The summer is rapidly drawing to a close, and with it the end of my first year in Jordan. I moved back to Philip’s place last week, aired out the stale air collected in the dusty rooms over the course of the month. With Wajih’s help and financial backing, I threw a little bit of a “moving back” party at his house the day before I left, making my father’s famous Lasagna recipe for everyone.

Since returning back, I’ve been wrestling with Orange Telecom’s horrendous service and customer support, almost as if they’re cynically celebrating the one-year anniversary of when I made seven trips to their Shemeisani office to get internet hooked up here at the Cafe. The languid, lazy boredom mixed with the typical (but bland) Arab-world politeness infuriates me, and I’ve been spending an average of half an hour a day for the past week asking them why they won’t fix the obvious problem with the line when I’m paying JD50 a month for this “service.” As I get off the phone with them to yet another “We am sorry, sir, we check line you now,” I remember that the average American has no idea how good he’s got it in the customer service department, back there in the land of warranties and 30-day returns. Here, you’re lucky to get a one-year-warranty on a product over JD100, and a 24-hour return. 30-days? You’d be laughed right out of the shop.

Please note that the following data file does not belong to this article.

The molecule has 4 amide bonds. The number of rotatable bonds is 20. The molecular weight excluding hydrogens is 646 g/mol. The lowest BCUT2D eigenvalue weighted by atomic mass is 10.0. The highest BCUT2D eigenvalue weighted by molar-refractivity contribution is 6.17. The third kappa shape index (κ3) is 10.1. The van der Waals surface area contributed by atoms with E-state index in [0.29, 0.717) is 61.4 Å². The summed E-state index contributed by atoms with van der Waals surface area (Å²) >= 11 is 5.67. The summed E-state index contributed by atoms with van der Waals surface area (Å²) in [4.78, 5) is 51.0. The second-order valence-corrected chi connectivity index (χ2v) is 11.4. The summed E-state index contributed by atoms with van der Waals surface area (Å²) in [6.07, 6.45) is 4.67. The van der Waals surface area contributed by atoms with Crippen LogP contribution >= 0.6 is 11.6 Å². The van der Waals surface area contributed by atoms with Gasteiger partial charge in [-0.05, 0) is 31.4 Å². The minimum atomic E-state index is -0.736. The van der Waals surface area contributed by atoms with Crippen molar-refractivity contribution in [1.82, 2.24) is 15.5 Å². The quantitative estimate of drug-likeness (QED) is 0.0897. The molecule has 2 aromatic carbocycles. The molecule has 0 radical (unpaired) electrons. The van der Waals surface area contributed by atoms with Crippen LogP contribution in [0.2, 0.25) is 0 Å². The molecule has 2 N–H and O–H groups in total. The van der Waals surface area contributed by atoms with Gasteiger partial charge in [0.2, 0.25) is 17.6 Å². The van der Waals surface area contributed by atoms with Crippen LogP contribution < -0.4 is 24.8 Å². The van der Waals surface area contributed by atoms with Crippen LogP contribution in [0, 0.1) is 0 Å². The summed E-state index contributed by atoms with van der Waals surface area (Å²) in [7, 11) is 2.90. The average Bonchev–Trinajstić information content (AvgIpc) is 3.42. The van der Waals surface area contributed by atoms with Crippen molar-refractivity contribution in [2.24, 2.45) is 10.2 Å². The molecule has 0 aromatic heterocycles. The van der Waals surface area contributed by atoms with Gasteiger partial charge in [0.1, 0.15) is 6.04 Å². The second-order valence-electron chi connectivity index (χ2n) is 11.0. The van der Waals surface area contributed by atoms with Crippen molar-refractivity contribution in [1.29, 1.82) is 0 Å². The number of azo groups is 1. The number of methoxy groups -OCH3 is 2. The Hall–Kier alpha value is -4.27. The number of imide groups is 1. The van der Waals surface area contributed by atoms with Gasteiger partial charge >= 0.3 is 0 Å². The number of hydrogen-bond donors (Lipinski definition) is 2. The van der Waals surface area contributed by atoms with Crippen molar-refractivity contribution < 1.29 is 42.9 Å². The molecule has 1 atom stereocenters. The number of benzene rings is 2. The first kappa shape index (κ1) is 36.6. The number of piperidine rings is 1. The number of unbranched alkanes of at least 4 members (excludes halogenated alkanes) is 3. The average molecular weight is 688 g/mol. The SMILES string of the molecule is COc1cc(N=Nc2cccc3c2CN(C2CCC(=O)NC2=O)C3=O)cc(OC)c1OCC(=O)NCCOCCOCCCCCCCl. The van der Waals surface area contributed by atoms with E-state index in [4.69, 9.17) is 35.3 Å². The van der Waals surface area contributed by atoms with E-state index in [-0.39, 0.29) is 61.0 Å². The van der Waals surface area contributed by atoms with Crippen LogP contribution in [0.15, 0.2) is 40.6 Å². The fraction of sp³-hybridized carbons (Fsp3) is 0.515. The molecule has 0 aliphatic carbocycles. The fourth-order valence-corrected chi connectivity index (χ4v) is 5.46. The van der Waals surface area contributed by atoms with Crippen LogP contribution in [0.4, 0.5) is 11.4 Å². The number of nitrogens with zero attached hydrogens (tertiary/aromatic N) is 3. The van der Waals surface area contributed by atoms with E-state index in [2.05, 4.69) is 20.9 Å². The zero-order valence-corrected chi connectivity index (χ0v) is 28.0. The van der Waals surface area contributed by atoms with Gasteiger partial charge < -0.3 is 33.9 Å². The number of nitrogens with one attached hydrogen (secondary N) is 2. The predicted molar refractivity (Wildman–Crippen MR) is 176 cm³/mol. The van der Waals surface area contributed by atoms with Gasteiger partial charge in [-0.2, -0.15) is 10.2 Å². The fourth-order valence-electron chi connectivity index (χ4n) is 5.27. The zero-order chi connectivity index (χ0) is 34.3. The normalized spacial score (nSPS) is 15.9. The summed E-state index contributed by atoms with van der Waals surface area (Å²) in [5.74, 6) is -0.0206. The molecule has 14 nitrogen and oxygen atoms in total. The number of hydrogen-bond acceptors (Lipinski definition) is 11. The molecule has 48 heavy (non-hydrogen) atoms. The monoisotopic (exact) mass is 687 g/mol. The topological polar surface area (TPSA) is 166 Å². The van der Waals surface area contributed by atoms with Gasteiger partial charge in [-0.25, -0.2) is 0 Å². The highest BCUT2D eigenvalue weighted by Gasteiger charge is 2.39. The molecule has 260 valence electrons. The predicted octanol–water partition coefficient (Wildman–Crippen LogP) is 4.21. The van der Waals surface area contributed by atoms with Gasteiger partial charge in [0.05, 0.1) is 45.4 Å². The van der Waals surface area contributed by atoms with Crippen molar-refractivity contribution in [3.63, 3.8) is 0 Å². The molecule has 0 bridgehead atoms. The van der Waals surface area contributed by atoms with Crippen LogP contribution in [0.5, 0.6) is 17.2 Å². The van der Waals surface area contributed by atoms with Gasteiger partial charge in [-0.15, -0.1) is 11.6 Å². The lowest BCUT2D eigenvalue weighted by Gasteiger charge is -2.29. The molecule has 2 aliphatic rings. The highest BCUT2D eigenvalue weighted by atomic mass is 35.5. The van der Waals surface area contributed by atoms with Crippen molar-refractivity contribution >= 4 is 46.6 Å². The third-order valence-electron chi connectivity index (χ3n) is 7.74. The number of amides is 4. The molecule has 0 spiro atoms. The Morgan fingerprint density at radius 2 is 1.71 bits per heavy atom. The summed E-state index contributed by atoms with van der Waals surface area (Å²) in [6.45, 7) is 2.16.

I’ve been spending a lot of time over the past two weeks at the Academy, where I’ve been hired back for a second year. This time, however, it won’t be just as a technical support provider but as a computer teacher as well, two days a week. They’ve been adding another level onto the building, bringing it up to 6 floors, and I tasked myself with making the entire network system wireless. Not an easy task in itself, what with all the desktops needing to be fitted with 802.11n cards, but made significantly harder by the constraints of the building. 15-centimeter thick walls, floors that can’t be drilled through, mean that although I’ll be able to remove many of the ethernet cables draped festively outside the windows, it’ll be impossible to remove them all. At least on the new floor I convinced the Egyptian construction workers to embed network cabling into the new walls themselves, which should at least theoretically make that the tidiest level in the building.

Ever since my 23rd birthday last month, I have been absent from my usual weekly Cycling Jordan activities. Sa’ad had been on vacation in America, and the temperature has been increasing to the point where only the most dedicated cyclists want to do any more than 30 kilometers. Today, however, was a good day to die – or at least, suffer from severe dehydration and exhaustion. Sa’ad planned the trip so we’d bike straight from Mecca Street to Madaba (avoiding the tightly-mashed packs of pale tourists being herded around the Church of St. George), and then onwards to the Ma’in Hot Springs. The wind was quite strong on the highways heading south, so we spent much of the ride drafting off each other, taking turns just like the pros would do it.

Single File Draft